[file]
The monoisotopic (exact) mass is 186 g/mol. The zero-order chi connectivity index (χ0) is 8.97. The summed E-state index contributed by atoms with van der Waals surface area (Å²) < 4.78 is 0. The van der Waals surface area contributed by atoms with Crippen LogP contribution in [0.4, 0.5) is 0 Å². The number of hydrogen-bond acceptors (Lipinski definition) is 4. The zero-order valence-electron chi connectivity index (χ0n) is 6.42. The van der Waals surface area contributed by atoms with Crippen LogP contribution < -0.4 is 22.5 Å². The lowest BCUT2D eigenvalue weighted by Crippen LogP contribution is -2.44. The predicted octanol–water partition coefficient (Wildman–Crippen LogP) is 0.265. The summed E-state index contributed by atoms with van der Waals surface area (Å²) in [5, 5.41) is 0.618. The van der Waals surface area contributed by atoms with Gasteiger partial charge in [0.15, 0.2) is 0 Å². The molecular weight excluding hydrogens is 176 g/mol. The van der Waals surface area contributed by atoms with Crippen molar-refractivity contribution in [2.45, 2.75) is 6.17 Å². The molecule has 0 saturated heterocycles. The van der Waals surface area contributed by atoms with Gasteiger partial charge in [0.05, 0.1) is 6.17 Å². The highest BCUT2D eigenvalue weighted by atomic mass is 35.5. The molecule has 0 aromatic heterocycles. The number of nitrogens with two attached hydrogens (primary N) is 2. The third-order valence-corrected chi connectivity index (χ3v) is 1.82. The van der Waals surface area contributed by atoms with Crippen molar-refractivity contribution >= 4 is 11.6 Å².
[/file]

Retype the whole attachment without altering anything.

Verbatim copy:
The monoisotopic (exact) mass is 186 g/mol. The zero-order chi connectivity index (χ0) is 8.97. The summed E-state index contributed by atoms with van der Waals surface area (Å²) < 4.78 is 0. The van der Waals surface area contributed by atoms with Crippen LogP contribution in [0.4, 0.5) is 0 Å². The number of hydrogen-bond acceptors (Lipinski definition) is 4. The zero-order valence-electron chi connectivity index (χ0n) is 6.42. The van der Waals surface area contributed by atoms with Crippen LogP contribution < -0.4 is 22.5 Å². The lowest BCUT2D eigenvalue weighted by Crippen LogP contribution is -2.44. The predicted octanol–water partition coefficient (Wildman–Crippen LogP) is 0.265. The summed E-state index contributed by atoms with van der Waals surface area (Å²) in [5, 5.41) is 0.618. The van der Waals surface area contributed by atoms with Gasteiger partial charge in [0.15, 0.2) is 0 Å². The molecular weight excluding hydrogens is 176 g/mol. The van der Waals surface area contributed by atoms with Crippen molar-refractivity contribution in [2.45, 2.75) is 6.17 Å². The molecule has 0 saturated heterocycles. The van der Waals surface area contributed by atoms with Gasteiger partial charge in [0.05, 0.1) is 6.17 Å². The highest BCUT2D eigenvalue weighted by atomic mass is 35.5. The molecule has 0 aromatic heterocycles. The number of nitrogens with two attached hydrogens (primary N) is 2. The third-order valence-corrected chi connectivity index (χ3v) is 1.82. The van der Waals surface area contributed by atoms with Crippen molar-refractivity contribution >= 4 is 11.6 Å².